ful only so far as it provided
opportunity for service to Him,
adhered loyally to the rituals
enjoined in Scripture. The
Pharisees followed a series of
norms in which the word of
Scripture was elaborated. They
studied the word of the Torah
and indulged in continuous con-
templation of the right, in an
instant search for the ethical
life. They possessed a wide
reputation for piety, tolerance,
wisdom. This reputation clothed
the Pharisees with enormous
power used with remarkable
self-restraint. They were loathe
to impose punishment for
crime, and when compelled by
evidence to do so inclined
toward leniency. They treated
each other with great affection,
and were generally mild and
temperate to opponents. • They
despised present luxury, and
sought instead to deserve fu-
ture bliss . . . "
While the new two-volume
study deals with the Phari-
sees, the supplementary data
regarding the Sadducees and
other elements in the Israel
of that period adds to the
completeness of Dr. Finkel-
stein's study. He shows that
the - Pharisees inherited their
notions from the Prophetic
school and that the Saddu-
cees' ritualistic point of view
.efleeted "the aristocratic
and provincial attitudes of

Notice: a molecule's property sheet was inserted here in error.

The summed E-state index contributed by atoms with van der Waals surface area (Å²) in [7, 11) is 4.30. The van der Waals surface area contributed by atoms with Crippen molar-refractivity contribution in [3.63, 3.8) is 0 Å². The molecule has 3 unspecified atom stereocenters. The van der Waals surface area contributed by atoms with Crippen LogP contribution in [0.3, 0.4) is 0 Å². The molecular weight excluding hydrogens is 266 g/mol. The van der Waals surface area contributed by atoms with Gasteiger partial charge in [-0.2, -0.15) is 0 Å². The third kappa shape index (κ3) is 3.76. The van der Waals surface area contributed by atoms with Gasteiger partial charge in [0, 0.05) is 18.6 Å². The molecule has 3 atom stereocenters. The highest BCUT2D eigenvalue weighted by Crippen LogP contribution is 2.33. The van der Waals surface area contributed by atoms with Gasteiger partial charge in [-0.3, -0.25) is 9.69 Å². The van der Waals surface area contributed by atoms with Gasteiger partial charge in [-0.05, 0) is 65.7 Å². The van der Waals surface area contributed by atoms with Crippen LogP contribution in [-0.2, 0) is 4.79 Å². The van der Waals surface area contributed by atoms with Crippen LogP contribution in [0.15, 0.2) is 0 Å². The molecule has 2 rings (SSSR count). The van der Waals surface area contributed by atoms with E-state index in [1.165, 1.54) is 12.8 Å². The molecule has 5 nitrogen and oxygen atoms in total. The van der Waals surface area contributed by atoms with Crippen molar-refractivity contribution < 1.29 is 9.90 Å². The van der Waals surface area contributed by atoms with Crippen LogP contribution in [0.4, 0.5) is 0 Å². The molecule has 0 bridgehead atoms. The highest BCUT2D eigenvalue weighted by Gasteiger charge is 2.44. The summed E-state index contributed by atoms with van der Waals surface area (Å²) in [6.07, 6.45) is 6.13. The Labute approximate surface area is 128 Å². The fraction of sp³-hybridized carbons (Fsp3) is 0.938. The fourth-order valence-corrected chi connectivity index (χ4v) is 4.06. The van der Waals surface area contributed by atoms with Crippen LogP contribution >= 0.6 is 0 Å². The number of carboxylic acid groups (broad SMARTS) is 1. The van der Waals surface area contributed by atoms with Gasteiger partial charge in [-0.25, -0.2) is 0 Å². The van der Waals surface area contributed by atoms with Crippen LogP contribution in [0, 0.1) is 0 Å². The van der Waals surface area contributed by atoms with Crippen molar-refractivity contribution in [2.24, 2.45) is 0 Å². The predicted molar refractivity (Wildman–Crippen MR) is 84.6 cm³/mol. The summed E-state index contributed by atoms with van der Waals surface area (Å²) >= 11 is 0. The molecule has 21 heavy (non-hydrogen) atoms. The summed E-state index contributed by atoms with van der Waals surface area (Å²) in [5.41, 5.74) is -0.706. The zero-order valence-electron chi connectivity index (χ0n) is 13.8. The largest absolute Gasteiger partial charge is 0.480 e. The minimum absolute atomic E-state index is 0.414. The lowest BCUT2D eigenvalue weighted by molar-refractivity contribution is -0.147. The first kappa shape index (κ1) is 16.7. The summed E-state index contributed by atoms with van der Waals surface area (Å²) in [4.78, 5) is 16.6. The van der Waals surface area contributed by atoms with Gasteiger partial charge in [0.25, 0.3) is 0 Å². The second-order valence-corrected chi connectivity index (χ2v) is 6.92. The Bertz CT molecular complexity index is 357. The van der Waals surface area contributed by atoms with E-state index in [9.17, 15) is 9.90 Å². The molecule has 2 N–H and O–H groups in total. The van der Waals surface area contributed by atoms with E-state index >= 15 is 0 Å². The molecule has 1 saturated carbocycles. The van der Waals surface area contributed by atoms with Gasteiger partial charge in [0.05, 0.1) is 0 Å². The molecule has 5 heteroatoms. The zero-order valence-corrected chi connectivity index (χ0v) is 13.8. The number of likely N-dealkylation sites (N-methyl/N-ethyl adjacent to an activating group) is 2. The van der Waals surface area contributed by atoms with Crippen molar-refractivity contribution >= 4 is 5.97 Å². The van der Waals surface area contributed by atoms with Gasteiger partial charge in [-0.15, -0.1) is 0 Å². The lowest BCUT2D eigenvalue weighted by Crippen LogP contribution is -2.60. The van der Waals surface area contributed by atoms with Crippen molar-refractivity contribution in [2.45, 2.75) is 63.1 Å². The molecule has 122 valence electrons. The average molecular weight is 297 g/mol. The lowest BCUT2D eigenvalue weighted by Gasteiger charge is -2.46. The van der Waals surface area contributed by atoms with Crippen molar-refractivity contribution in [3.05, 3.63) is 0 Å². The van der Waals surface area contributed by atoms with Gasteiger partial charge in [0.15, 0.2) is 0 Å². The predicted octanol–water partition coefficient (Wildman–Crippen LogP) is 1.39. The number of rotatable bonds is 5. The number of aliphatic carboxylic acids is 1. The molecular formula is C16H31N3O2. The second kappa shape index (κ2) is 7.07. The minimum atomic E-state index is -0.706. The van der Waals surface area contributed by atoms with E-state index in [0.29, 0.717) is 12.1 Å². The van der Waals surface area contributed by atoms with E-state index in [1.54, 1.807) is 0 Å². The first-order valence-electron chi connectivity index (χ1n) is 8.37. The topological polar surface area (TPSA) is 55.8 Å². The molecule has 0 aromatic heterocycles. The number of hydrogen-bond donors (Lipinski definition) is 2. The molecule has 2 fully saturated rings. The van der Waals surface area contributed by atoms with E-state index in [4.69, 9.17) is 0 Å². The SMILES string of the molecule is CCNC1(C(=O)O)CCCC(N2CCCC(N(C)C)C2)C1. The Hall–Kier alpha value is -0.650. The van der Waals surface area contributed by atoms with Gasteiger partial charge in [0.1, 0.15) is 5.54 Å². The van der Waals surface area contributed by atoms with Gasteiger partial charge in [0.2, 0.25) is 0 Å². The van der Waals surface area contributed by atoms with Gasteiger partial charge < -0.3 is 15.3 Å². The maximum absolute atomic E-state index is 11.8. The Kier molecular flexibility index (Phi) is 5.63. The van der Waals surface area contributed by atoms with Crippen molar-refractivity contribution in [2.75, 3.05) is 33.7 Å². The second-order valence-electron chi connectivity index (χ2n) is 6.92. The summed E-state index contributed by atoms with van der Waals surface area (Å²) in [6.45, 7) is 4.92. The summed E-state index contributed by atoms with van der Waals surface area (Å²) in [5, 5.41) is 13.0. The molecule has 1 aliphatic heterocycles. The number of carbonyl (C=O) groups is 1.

Judea in the later centuries
of the First Commonwealth."
His interesting and enlight-
ening chapter on "The Am ha-
Arez" point out: "The epithet
`am ha-arez was not given the
peasantry by the Hasideans, but
was applied to the 'country peo-
ple' by the landowning aris-
tocracy whose main homes were
in Jerusalem. The description
thus corresponds to the expres-
sion 'natives,' for which it was
used in the Books of Ezra and
Nehemiah. The 'am ha-Arez
mentioned in the last chapter
of Kings as a significant and
recognized body in the Corn-

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monwealth, apparently repre-
sented the 'country' in contrast
to the 'city.' The term 'am-Arez
should not therefore be ren-
dered 'people of the soil,' but
`country people' or 'country
person.' "
Dr. Finkelstein asserts that
"the task of formulating the
codes has not been completed"
and "the task of bringing the
talmudic method to bear on de-
cisions, not subject to codifica-
tion but penetrating every as-
pect of life, is the chappenge
Pharisaism presents our gen-
eration."
He states that "since the
close of the talmudic period the
foremost effort to recover the
implicit genius of pharisaism
was that of Maimonides, whose
genius of pharisaism was that
of Maimonides, whose genius so
frequently cut through the per-
plexities of the transmitted dis-
cussion to the heart of the
moral issues.
Dr. Finkelstein himself indi-
cates that the task of studying